Even as the signs of impending dementia became impossible to ignore, Joseph Drolet dreaded the prospect of moving his partner to a long-term care facility.
Mr. Drolet, 79, and his beloved Rebecca, 71, both retired attorneys and prosecutors in Atlanta, had been together for 33 years but lived in separate homes. In 2019, she began getting lost while driving, mismanaging her finances, and struggling with the TV remote control. The diagnosis – Alzheimer’s disease – came in 2021.
Over time, Mr. Drolet moved into his home with Rebecca (whose last name he wanted to keep secret to protect her privacy). However, since she needed help with every daily task, caring for her around the clock became stressful and untenable. Rebecca began wandering around her neighborhood and “getting dressed in the middle of the night to prepare for outings that didn’t happen,” Mr. Drolet recalls.
When he realized last year that Rebecca didn’t really know where she was anymore, he thought it was time to move her to a nearby memory care home.
Placing a spouse or partner in a nursing home, for whatever reason, represents a difficult transition for any couple, one that can mean relief from the sometimes crushing burden of caregiving but, according to studies, can also be associated with ongoing depression, anxiety, and Feelings of guilt can be shown.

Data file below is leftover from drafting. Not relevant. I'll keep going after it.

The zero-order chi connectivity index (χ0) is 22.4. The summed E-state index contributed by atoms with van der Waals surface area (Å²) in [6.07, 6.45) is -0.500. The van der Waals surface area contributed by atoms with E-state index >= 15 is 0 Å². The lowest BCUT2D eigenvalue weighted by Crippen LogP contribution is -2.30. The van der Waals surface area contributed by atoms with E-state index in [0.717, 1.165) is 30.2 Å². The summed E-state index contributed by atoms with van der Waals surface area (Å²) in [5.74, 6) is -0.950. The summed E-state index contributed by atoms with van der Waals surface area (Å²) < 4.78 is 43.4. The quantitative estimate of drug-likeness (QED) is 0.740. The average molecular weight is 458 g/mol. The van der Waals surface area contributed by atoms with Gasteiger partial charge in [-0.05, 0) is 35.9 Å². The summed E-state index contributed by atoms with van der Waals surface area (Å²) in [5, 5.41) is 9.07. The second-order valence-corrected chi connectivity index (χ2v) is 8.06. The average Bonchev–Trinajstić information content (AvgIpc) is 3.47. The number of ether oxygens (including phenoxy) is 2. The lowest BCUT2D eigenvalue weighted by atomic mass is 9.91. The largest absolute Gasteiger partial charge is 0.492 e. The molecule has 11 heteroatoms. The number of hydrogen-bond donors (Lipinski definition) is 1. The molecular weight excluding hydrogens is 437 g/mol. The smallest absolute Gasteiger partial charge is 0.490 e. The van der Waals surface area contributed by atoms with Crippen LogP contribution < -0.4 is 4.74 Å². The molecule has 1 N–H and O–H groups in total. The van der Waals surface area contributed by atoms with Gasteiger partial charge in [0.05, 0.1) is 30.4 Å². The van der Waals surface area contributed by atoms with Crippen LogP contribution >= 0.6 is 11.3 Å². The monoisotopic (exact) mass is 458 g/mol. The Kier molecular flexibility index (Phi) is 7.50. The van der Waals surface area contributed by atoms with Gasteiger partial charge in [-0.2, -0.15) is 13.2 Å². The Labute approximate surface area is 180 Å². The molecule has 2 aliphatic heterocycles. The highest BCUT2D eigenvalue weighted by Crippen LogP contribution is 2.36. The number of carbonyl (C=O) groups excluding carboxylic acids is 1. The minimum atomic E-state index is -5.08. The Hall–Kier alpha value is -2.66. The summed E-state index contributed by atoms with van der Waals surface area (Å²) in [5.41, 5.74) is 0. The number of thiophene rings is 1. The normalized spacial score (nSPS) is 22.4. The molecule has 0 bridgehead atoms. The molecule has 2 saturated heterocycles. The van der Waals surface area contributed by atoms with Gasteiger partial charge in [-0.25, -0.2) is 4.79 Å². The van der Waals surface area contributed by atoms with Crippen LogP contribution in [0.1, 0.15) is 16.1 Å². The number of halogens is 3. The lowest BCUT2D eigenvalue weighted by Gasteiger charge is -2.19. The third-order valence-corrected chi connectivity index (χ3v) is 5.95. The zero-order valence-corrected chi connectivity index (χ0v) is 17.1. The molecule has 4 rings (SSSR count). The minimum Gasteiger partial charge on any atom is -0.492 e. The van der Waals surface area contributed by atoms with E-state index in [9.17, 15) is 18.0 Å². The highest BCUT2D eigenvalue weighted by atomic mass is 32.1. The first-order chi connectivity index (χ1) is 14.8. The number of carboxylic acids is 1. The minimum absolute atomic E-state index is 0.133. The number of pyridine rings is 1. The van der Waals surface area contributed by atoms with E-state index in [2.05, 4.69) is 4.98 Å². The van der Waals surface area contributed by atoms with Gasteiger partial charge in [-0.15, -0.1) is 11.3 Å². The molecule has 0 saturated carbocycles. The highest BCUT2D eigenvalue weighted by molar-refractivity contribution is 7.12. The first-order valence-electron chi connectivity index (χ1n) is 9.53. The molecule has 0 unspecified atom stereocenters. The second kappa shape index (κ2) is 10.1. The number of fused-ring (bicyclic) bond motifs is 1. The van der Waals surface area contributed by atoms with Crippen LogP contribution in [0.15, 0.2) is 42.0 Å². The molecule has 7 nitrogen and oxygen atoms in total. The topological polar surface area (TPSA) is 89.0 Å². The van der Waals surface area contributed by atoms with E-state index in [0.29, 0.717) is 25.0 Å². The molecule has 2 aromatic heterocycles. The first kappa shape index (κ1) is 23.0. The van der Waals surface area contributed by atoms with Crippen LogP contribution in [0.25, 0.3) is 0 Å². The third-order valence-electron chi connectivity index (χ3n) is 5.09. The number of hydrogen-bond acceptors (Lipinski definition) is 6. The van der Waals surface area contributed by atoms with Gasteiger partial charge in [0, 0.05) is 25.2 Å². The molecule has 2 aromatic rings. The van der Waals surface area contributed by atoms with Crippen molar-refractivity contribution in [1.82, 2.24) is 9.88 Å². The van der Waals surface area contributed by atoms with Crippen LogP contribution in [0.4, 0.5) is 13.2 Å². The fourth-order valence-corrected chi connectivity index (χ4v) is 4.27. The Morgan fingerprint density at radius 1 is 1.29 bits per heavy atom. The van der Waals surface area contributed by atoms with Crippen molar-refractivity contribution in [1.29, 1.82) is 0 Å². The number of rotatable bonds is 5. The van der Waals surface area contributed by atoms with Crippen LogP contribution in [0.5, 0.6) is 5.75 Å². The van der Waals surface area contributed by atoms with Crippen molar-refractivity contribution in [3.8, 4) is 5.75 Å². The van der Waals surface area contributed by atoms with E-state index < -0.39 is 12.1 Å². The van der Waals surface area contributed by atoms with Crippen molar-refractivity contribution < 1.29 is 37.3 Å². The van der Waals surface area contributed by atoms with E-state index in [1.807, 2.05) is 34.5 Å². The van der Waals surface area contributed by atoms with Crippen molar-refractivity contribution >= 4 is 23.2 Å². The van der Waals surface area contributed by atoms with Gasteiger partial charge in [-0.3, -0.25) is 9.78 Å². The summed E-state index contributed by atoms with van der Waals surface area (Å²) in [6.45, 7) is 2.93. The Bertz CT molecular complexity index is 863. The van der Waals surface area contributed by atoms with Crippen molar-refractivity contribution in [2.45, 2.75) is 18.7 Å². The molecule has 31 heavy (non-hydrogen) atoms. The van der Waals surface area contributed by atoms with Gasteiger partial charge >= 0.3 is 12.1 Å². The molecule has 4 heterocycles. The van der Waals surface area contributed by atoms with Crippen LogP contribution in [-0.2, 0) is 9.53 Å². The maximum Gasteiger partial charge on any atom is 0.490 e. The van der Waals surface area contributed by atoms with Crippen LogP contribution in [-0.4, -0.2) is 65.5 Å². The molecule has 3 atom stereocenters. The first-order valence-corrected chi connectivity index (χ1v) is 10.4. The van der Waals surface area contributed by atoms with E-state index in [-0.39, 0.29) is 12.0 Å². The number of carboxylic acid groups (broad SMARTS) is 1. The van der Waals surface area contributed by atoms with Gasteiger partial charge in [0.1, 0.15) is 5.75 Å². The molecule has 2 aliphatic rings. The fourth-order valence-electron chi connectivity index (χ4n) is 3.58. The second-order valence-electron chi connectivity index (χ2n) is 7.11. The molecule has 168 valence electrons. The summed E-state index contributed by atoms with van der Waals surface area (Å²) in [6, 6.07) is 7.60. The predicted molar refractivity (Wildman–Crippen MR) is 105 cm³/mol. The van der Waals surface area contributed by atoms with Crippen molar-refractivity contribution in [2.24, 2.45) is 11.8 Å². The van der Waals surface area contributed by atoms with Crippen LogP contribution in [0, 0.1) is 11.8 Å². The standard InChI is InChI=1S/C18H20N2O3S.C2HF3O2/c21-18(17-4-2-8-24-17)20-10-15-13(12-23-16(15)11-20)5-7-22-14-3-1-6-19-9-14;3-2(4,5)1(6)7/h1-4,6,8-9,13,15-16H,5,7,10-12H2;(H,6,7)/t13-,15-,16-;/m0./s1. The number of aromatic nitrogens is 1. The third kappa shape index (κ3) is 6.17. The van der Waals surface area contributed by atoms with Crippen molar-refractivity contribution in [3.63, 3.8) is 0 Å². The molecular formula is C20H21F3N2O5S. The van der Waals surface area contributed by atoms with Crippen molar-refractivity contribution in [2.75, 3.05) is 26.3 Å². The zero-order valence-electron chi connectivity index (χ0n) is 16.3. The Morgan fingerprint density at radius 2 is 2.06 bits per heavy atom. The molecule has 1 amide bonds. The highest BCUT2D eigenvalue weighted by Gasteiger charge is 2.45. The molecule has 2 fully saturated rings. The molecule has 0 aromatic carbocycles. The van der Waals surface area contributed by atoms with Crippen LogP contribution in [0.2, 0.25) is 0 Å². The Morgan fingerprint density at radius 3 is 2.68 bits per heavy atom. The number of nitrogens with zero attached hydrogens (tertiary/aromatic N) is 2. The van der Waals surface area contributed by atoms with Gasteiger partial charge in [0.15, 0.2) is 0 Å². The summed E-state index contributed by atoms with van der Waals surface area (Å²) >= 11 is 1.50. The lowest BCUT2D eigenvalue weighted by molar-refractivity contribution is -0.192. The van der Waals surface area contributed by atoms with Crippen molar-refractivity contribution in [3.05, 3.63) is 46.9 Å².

“Having everything on my shoulders to look after a very vulnerable person – that stress is gone,” Mr Drolet said. After Rebecca left, “the 24-hour duties could be taken over by someone else.” His constant fear of what would happen to Rebecca if he died or became disabled also subsided.
Nevertheless, during his daily visits, Mr. Drolet felt that his exhaustion was “replaced by feelings of guilt and anxiety.” Was Rebecca cared for as well as he had cared for her? Although she seemed pleased, the answer, he said, was no.
After his visits, he said he would “go home to the house where everywhere I look is the reminder of her absence.” He cried during our phone call.
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